APL is commonly associated with DIC. Haemorrhagic complications of APL is well known but thrombosis is not uncommon. 6 month cumulative incidence of VTE is 8.4% in the APL patients.2 It has been postulated that the imbalance caused by all-trans retinoic acid (ATRA) between procoagulant and fibrinolytic forces induce a prothrombotic affect.10 The combined use of ATRA and antifibrinolytic agents has been hypothesized as further increasing the risk for thrombosis in some case reports.11 But it may be difficult to determine, whether thrombosis in APL is attributable to hypercoagulability caused by the disease itself versus a drug affect from ATRA. High WBC count (>10 × 109/L), Low Fibrinogen (<170 mg/dL), M3-variant subtype (micro-granular), haemoglobin >10 g/dL are considered risk factor for thrombosis in APL. Low fibrinogen levels has statistical significance for predicting thrombosis.12 Low molecular weight heparin or fondaparinux can be used in coagulopathy associated with APL. Antiadhesive qualities of low molecular weight heparin, which have been noted to decrease the interaction of cancer cells with the endothelium in vitro, may prevent the development of the retinoic acid syndrome in patients with APL with high leukocyte counts.13


VTE in chronic lymphocytic leukaemia (CLL):

Incidence of VTE in CLL patients is not well studied. CLL has a VTE rate of 1.45% per patient year of follow-up.14 Poor prognostic factors for CLL, concurrent other malignancy, age, performance status, are all associated with VTE occurrence.14


VTE in Chronic Myeloid leukaemia (CML):

Venous and arterial vascular events in CML is mainly related to use of tyrosine kinase inhibitors (TKI). Use of new-generation tyrosine (dasatinib, nilotinib, ponatinib) kinase inhibitors is associated with a statistically significant increased risk of vascular occlusive events than Imatinib.15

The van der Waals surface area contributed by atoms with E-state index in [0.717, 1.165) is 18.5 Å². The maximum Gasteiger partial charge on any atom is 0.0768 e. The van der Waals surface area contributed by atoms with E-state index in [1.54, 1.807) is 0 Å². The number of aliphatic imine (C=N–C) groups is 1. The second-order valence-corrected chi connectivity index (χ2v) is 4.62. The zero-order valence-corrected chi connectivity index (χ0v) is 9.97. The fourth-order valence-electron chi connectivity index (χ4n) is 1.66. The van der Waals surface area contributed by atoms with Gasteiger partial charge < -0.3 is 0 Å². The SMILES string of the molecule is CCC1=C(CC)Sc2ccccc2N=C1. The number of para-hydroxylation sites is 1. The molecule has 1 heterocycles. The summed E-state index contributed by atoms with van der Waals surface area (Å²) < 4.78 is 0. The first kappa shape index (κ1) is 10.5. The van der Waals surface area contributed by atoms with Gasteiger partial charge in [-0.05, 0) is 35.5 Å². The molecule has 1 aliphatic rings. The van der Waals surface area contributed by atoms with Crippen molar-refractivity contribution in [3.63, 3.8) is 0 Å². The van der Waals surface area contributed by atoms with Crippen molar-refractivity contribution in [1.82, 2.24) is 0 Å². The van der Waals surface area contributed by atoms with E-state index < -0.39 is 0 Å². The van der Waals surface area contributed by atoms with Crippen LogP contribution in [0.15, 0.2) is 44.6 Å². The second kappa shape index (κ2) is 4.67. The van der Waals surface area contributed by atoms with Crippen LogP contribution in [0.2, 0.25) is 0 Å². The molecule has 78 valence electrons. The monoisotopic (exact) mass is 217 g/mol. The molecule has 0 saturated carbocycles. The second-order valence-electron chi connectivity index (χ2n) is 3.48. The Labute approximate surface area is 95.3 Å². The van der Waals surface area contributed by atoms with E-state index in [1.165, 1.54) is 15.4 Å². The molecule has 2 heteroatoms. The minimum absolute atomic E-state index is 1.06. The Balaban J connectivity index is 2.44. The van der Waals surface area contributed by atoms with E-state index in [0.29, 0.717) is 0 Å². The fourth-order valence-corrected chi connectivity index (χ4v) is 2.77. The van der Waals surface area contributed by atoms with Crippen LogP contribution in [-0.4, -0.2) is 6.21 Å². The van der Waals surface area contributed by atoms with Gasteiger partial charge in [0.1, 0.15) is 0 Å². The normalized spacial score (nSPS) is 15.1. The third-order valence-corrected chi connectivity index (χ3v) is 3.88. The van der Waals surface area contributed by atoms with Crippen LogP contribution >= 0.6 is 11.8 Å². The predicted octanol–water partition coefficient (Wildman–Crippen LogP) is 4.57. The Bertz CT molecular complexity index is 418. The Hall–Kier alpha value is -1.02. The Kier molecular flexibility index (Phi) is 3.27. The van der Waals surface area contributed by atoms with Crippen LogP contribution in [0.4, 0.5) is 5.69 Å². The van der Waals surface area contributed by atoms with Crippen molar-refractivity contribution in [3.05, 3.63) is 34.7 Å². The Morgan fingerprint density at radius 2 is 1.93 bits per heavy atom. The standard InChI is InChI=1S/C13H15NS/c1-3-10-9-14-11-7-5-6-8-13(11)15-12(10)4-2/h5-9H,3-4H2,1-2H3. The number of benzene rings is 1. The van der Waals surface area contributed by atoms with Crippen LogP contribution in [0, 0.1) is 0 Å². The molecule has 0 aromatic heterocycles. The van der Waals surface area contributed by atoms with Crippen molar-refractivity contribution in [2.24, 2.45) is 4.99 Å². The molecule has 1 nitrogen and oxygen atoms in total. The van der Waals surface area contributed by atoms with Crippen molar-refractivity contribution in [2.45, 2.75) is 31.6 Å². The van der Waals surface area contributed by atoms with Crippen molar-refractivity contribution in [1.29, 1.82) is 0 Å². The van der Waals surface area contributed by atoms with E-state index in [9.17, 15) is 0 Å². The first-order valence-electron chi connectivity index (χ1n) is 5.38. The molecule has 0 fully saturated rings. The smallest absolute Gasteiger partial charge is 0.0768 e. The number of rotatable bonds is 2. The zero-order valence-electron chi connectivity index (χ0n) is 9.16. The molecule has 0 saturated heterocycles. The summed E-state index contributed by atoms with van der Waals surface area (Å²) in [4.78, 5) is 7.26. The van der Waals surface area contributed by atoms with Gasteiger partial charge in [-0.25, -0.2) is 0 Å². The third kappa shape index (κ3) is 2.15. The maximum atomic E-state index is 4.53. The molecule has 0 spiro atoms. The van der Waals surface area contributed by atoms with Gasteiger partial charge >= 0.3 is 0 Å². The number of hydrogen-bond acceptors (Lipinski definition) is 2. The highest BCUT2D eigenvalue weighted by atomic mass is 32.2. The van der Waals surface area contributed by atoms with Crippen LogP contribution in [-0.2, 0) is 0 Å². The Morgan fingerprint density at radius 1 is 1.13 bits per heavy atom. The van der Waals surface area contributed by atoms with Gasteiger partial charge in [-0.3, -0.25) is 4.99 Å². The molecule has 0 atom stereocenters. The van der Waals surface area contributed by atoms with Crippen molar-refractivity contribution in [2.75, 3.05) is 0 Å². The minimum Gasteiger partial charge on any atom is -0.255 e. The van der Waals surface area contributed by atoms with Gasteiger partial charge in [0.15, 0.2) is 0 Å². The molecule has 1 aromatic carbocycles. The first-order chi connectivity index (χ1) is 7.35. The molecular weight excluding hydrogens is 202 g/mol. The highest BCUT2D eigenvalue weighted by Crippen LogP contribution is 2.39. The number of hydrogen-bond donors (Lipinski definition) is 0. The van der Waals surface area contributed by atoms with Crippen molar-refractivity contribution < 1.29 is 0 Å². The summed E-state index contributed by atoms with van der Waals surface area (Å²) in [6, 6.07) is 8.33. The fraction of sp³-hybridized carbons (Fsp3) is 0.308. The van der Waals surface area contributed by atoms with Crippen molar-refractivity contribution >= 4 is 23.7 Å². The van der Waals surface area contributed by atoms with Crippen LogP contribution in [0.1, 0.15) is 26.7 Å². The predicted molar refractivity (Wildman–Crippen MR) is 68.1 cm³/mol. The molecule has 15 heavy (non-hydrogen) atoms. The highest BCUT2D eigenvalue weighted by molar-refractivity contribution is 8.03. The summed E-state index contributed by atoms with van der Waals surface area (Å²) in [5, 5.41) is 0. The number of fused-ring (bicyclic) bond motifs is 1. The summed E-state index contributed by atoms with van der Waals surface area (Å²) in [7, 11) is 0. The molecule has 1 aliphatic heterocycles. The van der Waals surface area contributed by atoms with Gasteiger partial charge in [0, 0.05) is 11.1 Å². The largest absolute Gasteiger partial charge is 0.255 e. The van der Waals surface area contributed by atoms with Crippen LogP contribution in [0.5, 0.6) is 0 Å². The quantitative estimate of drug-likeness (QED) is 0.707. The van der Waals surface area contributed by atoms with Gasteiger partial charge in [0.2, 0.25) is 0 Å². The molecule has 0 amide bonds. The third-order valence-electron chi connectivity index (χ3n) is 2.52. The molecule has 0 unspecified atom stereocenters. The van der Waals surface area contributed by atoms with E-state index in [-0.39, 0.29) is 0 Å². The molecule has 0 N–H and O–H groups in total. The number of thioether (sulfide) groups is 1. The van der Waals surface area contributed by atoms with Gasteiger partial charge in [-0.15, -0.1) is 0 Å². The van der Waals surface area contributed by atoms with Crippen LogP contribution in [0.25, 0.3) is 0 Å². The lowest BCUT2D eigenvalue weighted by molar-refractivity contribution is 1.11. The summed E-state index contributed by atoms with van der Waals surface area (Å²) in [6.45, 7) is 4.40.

VTE in Myeloproliferative Neoplasms (MPN):

VTE, common in MPN, includes polycythaemia vera, essential thrombocythaemia and primary myelofibrosis. It has been estimated that thrombosis is present in 12%–39% of patients with polycythaemia vera, 10%–29% with essential thrombocythaemia and around 13% of myelofibrosis at the time of diagnosis.16,17 Prophylaxis with low-dose aspirin (100 mg/day) is recommended for all polycythaemia vera patients.18 Low-dose aspirin prophylaxis in essential thrombocythaemia is less established, due to the fact that patients with a platelet count >1500 × 109/L are at increased bleeding, rather than thrombotic risk19, due to pseudo-von Willebrand disease. But essential thrombocythaemia patients with microvascular symptoms, including erythromelalgia and transient neurological and ocular disturbances are recommended to take low-dose aspirin.20 For treatment of VTE LMWH should be used for 6 months.21


VTE in lymphoma:

VTE in lymphoma patient can be predicted by Khorana Score.22 But heterogeneity of lymphoma sub-types including differences in tissue histology, tumour burden and sites of involvement complicates the use Khorana score in lymphoma patient. New predicting models are developing to address lymphoma alone. Incidence of VTE is more in aggressive lymphomas than in low-grade lymphoma (4.2% vs 1.8%).23 Primary mediastinal B cell lymphoma, DLBCL, Peripheral T cell Lymphoma, Hodgkin lymphoma are more commonly related to VTE incidence.23,24


Table II: Khorana Score

Patient Characteristics